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Sold! Maybe.

If your apartment won’t sell, how about auctioning it off?

In April, made its debut as Manhattan’s first real-time real-estate auction site—just in time for apartment sales in general to sink to new lows. The company’s held a handful of auctions since then, each giving us a look at what the free market has to say at a moment like this. And what is that exactly? First, that those foreign buyers said to be propping up our sales prices are still out there. (The site gets hundreds of international hits daily, mostly from Europe.) Second, and more important, “the market wants a bargain,” says co-founder Albert Feinstein. We asked him to show us his recent auction results, and had two observers—both of whom sell apartments through more conventional means—judge how the sellers did.

80 Park Avenue, Apartment 2C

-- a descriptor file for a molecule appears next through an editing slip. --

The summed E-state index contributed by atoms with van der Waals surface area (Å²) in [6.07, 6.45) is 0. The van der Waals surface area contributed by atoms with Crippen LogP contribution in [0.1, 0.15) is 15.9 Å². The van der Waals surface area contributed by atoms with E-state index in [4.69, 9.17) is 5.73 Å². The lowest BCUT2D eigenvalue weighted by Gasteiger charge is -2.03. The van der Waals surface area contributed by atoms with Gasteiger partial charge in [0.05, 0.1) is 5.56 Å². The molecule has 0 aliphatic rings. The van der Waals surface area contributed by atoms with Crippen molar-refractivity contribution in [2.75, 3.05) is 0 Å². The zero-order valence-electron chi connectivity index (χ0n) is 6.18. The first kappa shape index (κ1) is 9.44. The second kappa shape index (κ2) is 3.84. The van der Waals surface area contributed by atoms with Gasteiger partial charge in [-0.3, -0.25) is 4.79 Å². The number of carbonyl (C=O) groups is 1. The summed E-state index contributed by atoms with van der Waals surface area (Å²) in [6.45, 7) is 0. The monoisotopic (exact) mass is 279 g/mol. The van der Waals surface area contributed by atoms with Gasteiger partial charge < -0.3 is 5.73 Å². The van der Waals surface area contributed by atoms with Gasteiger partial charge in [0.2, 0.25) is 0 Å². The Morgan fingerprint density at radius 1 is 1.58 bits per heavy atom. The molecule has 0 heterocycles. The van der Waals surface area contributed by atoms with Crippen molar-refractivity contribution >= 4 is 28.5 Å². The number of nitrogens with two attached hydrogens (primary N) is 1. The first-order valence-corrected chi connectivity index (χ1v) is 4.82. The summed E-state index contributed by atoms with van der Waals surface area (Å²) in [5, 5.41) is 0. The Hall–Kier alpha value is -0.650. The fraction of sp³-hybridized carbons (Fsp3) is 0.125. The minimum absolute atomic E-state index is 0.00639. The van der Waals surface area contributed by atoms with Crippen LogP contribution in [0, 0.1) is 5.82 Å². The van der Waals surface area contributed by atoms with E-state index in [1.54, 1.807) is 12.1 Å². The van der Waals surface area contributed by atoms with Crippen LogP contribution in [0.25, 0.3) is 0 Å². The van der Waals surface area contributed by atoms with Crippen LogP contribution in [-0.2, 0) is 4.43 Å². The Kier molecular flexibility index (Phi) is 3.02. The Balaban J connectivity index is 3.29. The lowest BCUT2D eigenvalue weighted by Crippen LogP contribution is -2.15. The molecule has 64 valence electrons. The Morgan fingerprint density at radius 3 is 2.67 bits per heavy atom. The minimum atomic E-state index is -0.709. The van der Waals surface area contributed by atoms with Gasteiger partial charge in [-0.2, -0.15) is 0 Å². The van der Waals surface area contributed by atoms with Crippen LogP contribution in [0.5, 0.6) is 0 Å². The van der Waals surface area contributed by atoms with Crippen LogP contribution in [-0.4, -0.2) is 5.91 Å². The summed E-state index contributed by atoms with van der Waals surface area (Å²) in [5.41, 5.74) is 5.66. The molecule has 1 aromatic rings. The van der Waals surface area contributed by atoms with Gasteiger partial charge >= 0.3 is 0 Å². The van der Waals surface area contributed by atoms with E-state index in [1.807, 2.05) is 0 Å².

A 394-square-foot studio in a full-service building with a roof deck.

At the Auction
Pre-auction asking price: $545,000 (late 2008)
Starting bid: $299,000
This particular property proved popular among the nineteen registered bidders, who volleyed back and forth 26 times before the gavel fell at $394,000. The seller’s on the fence about accepting the bid, which fell slightly below the (undisclosed) reserve price.

What the Experts Say
Noah Rosenblatt, publisher of the real-estate blog, says $394,000 is “a good bid.” He notes that an apartment in the same line on a higher floor sold for $420,000 in early 2008—more or less at the peak of the market, and adds that, if he were selling, he’d make the deal at this price.

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